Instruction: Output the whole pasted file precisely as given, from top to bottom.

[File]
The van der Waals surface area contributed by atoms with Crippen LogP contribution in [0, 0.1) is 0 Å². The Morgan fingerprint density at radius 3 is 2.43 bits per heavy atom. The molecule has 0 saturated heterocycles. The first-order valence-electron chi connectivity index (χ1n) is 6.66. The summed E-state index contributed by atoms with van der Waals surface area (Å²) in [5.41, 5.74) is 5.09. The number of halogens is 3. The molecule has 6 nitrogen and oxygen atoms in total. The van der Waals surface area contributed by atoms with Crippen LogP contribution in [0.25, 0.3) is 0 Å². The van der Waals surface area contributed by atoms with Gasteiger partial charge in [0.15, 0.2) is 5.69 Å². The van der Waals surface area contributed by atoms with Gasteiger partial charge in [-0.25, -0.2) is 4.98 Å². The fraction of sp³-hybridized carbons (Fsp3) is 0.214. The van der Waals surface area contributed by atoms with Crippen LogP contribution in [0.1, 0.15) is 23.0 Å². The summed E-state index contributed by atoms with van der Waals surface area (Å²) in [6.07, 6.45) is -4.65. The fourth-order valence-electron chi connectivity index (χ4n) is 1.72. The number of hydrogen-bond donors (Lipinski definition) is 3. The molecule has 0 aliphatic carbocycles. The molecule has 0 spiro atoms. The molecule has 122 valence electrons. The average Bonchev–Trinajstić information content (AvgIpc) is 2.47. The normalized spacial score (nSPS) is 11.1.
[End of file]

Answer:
The van der Waals surface area contributed by atoms with Crippen LogP contribution in [0, 0.1) is 0 Å². The Morgan fingerprint density at radius 3 is 2.43 bits per heavy atom. The molecule has 0 saturated heterocycles. The first-order valence-electron chi connectivity index (χ1n) is 6.66. The summed E-state index contributed by atoms with van der Waals surface area (Å²) in [5.41, 5.74) is 5.09. The number of halogens is 3. The molecule has 6 nitrogen and oxygen atoms in total. The van der Waals surface area contributed by atoms with Crippen LogP contribution in [0.25, 0.3) is 0 Å². The van der Waals surface area contributed by atoms with Gasteiger partial charge in [0.15, 0.2) is 5.69 Å². The van der Waals surface area contributed by atoms with Gasteiger partial charge in [-0.25, -0.2) is 4.98 Å². The fraction of sp³-hybridized carbons (Fsp3) is 0.214. The van der Waals surface area contributed by atoms with Crippen LogP contribution in [0.1, 0.15) is 23.0 Å². The summed E-state index contributed by atoms with van der Waals surface area (Å²) in [6.07, 6.45) is -4.65. The fourth-order valence-electron chi connectivity index (χ4n) is 1.72. The number of hydrogen-bond donors (Lipinski definition) is 3. The molecule has 0 aliphatic carbocycles. The molecule has 0 spiro atoms. The molecule has 122 valence electrons. The average Bonchev–Trinajstić information content (AvgIpc) is 2.47. The normalized spacial score (nSPS) is 11.1.